At McGregor, all can be new but the view
One thing never changes about Mt. McGregor: It has a spectacular view, stretching from the Adirondacks to the Green Mountains.
But who gets to see the view keeps changing. Over two centuries, it’s been a downward arc from being an exclusive resort north of Saratoga Springs to becoming a state prison.
It looks like Mt. McGregor state prison will close next year, so yet another transition lies ahead. Let’s hope for something more uplifting than razor-wire fences.
The closing will be a complication for the Grant Cottage State Historic Site on the prison grounds. It also has town officials wondering about the future. For now, they haven’t given up on fighting to keep the prison — and its 320 jobs.
The town of Wilton has fought the prison-closing fight before and won, but this time it feels like a done deal.
“My biggest concern is the 300 jobs,” said Wilton Supervisor Art Johnson. “These are people who live in and spend money in the community. There’s going to be a negative impact.”
If the 544-bed prison closes, Johnson said a facility for veterans or medical use might be the best alternative. Returning it to the private sector would be nice, he acknowledged, but seems unlikely.
“The state always promises to redevelop these facilities, but they’re so unique that it’s hard,” he said.
Grant’s cottage, meanwhile, has a different challenge.
The historic artifacts at the Grant site — including the late president’s actual bedding and “cocaine water” used to dull his pain — are now inside the prison’s security perimeter, protected by the prison guards.
“Some of us believe that it’s time to elevate Mt. McGregor into a state park, perhaps U.S. Grant State Park,” Tim Welch, president of the volunteers who run the site, said in an email.
The Department of Corrections referred questions about Mt. McGregor’s future to Empire State Development, the state’s economic development arm, which seems like a hopeful sign.
But an ESD spokeswoman didn’t respond to a request for comment, which doesn’t. The state has closed 11 prisons and 28 juvenile detention facilities since 2009, and efforts to sell them haven’t come to much.
The mountaintop has a varied and colorful history.
Duncan McGregor, one of a pioneering family that arrived from Scotland in 1787, built a small hotel atop the mountain in the 1800s. The mountain became known, naturally enough, as Mt. McGregor.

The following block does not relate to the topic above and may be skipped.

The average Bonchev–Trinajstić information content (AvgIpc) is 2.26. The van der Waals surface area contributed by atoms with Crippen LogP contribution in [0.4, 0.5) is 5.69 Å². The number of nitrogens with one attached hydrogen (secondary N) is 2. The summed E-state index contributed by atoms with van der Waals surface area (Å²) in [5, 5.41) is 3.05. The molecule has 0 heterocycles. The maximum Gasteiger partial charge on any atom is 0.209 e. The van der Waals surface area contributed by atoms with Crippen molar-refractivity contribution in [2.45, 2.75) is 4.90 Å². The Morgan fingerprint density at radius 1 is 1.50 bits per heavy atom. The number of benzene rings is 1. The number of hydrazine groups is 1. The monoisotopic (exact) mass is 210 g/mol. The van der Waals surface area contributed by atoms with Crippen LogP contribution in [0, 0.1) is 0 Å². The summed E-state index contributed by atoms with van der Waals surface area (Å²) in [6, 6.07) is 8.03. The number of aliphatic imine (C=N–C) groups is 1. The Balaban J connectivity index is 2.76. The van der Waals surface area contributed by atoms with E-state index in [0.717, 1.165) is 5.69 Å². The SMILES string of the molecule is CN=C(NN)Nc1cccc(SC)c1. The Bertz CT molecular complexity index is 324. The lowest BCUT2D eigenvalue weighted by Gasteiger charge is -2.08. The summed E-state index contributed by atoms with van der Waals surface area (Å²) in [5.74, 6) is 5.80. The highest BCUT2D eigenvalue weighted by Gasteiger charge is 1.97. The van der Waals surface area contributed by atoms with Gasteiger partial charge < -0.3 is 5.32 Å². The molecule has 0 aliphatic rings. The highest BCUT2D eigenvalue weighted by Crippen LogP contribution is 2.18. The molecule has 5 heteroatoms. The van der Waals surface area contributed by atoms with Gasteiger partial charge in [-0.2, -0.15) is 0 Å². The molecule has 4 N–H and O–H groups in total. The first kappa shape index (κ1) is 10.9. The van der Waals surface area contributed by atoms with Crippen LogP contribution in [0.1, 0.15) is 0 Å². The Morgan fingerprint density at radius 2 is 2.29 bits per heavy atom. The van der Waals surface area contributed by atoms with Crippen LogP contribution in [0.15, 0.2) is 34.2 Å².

Later, a group backed by Joseph Drexel — of the wealthy Philadelphia Drexels — bought the property in 1881 and built the Balmoral, a very fine hotel. It was destroyed by fire in 1897.
It was during the Balmoral era that the dying Ulysses S. Grant was invited to stay in a cottage on the hotel grounds. The Union hero of the Civil War came up in the summer of 1885 to complete his memoirs in the mountain quiet before an advancing throat cancer could kill him, and he died at the cottage on July 23, 1885. But not, the story goes, without being carried down to a clearing for one last look at the view.
In 1913, Metropolitan Life Insurance opened a sanatorium on the mountain for the benefit of company employees suffering from tuberculosis, which was then a scourge of the cities.
Better urban sanitation and medical breakthroughs brought an end to tuberculosis, and the sanatorium closed in 1945. The state bought it and, for awhile after World War II, Mt. McGregor became a spot where veterans came for a few weeks of rest after their return from the European or Pacific theaters.
The needs of war veterans diminished over time. In the 1960s, a school for the developmentally disabled was established. The school eventually moved down into the valley and became the Wilton Developmental Center, which closed in 1994. In 1976 the mountain property became a prison, filling needs created by all the people sentenced to long prison terms under the Rockefeller drug laws.
These days, the harshest drug-sentencing rules have been repealed, and the inmate population has been dropping. The minimum security wing, Camp McGregor, closed in 2009. State officials announced on July 26 that the medium-security section would close a year from now.
“Overall, it’s a loss for the community,” Johnson said.